bell hooks, a native of Hopkinsville who pursued an international career as an author, critic, feminist and public intellectual, died on December 15 at her home in Berea. She was 69 years old.
She was ill and was surrounded by friends and family when she died, according to a press release from her niece, Ebony Motley.
Gloria Jean Watkins was born September 25, 1952 in Hopkinsville, Ky. To Veodis and Rosa Bell Watkins, the fourth of seven siblings. She attended Christian County Separate Schools, then went to Stanford University in California, then earned an MA in English from the University of Wisconsin and a Doctorate in Literature from the University of California at Santa Cruz. . She adopted her great-grandmother’s name as a lowercase pen name, she told interviewers, to emphasize the “substance of the books, not who I am.”
She published her first book, “Am I Not a Woman? Black Women and Feminism ”in 1981. Her literary career continued with over 40 books, including essays, poetry and children’s books. Her subjects include feminism, racism, culture, politics, gender roles, love, and spirituality.
In 2004, she returned to Kentucky to teach at Berea College. Another book, “Belonging: A Culture of Place,” spoke of his flashback. In 2010, the school opened the Bell Hooks Institute at Berea College. The institute houses his collection of contemporary African-American art, personal items, and copies of his books published in other languages. The center has attracted visitors such as Gloria Steinem, actress Emma Watson and Cornel West.
In a 2018 interview with former columnist Tom Eblen when she was inducted into the Kentucky Writers Hall of Fame, Hooks said she wanted important people to come to the institute to speak with the locals. .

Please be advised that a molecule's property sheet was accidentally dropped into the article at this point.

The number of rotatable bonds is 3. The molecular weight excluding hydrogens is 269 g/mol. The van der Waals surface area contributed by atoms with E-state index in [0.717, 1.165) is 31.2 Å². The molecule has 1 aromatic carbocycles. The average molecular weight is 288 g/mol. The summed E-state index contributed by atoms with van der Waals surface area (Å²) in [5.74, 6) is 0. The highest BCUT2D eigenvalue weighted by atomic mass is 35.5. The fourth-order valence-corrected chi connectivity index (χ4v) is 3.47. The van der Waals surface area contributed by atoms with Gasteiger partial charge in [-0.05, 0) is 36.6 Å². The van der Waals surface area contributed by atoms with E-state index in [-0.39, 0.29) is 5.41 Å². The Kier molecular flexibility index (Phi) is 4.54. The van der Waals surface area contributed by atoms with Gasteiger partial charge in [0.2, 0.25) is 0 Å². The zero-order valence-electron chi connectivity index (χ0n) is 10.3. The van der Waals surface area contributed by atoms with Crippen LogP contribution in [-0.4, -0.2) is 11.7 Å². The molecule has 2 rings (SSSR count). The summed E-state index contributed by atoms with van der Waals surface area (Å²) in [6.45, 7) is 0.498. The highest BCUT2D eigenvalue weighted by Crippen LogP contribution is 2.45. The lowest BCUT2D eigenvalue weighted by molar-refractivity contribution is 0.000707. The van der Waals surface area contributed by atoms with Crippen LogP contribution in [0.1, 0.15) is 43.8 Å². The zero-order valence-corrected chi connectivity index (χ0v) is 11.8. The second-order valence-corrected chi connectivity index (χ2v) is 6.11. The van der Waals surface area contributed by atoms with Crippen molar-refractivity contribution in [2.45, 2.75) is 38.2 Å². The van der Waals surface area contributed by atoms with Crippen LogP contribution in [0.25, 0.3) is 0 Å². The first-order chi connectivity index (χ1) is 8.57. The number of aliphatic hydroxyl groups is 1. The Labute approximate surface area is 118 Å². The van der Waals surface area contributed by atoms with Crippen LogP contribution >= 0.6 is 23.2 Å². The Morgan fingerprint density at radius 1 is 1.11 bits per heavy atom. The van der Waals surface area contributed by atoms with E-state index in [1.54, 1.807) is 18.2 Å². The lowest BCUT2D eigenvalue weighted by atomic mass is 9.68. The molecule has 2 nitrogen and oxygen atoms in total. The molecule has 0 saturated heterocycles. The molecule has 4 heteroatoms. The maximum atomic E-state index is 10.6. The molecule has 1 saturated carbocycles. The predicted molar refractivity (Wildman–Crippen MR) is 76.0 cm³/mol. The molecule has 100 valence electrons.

“A lot of people aren’t comfortable coming to college campuses for a conference. They feel that this is not their place, ”she said. The thing about the institute is that its goal is to be that kind of democratic place. No diploma required.
hooks has greatly influenced many writers in many fields in academia and beyond.
“I want my job to be about healing,” she said. “I’m a lucky writer because every day of my life I practically receive a letter, a phone call from someone telling me how my work has transformed their life. “
She has remained close to her friends and family in Berea.
“She was one of my dearest friends and the world is a lesser place today without her,” said one of her friends from Berea, Linda Strong-Leek.
A celebration of life will be announced at a later date.
The hooks family said contributions and memorials can be made to the Christian County Literacy Council through Paypal (https://www.paypal.com/donate/?hosted_button_id=CGQPNACBYNRZA) which promotes reading for children or museums of historic Hopkinsville Christian County. (http://www.museumsofhopkinsville.org/contact/) where a biographical exhibition is presented.